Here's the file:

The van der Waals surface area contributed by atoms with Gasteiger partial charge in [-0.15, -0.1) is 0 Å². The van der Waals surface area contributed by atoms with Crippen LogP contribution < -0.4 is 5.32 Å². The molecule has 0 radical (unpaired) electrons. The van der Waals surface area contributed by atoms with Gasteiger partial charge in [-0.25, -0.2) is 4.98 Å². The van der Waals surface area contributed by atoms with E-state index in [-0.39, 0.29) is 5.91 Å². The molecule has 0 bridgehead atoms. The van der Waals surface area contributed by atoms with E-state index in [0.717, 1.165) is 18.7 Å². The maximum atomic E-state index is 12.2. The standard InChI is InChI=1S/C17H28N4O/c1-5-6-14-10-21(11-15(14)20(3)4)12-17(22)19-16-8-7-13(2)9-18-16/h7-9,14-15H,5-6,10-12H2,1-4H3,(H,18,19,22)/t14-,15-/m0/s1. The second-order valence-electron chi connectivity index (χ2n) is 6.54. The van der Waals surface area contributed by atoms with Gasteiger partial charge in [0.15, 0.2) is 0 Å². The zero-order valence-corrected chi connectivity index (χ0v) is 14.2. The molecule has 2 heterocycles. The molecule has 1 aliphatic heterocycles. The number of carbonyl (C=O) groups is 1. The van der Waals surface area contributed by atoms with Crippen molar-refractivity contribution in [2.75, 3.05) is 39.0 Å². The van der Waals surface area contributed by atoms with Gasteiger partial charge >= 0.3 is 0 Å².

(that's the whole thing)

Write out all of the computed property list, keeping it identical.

The van der Waals surface area contributed by atoms with Gasteiger partial charge in [-0.15, -0.1) is 0 Å². The van der Waals surface area contributed by atoms with Crippen LogP contribution < -0.4 is 5.32 Å². The molecule has 0 radical (unpaired) electrons. The van der Waals surface area contributed by atoms with Gasteiger partial charge in [-0.25, -0.2) is 4.98 Å². The van der Waals surface area contributed by atoms with E-state index in [-0.39, 0.29) is 5.91 Å². The molecule has 0 bridgehead atoms. The van der Waals surface area contributed by atoms with E-state index in [0.717, 1.165) is 18.7 Å². The maximum atomic E-state index is 12.2. The standard InChI is InChI=1S/C17H28N4O/c1-5-6-14-10-21(11-15(14)20(3)4)12-17(22)19-16-8-7-13(2)9-18-16/h7-9,14-15H,5-6,10-12H2,1-4H3,(H,18,19,22)/t14-,15-/m0/s1. The second-order valence-electron chi connectivity index (χ2n) is 6.54. The van der Waals surface area contributed by atoms with Gasteiger partial charge in [0.15, 0.2) is 0 Å². The zero-order valence-corrected chi connectivity index (χ0v) is 14.2. The molecule has 2 heterocycles. The molecule has 1 aliphatic heterocycles. The number of carbonyl (C=O) groups is 1. The van der Waals surface area contributed by atoms with Crippen molar-refractivity contribution in [2.75, 3.05) is 39.0 Å². The van der Waals surface area contributed by atoms with Gasteiger partial charge >= 0.3 is 0 Å².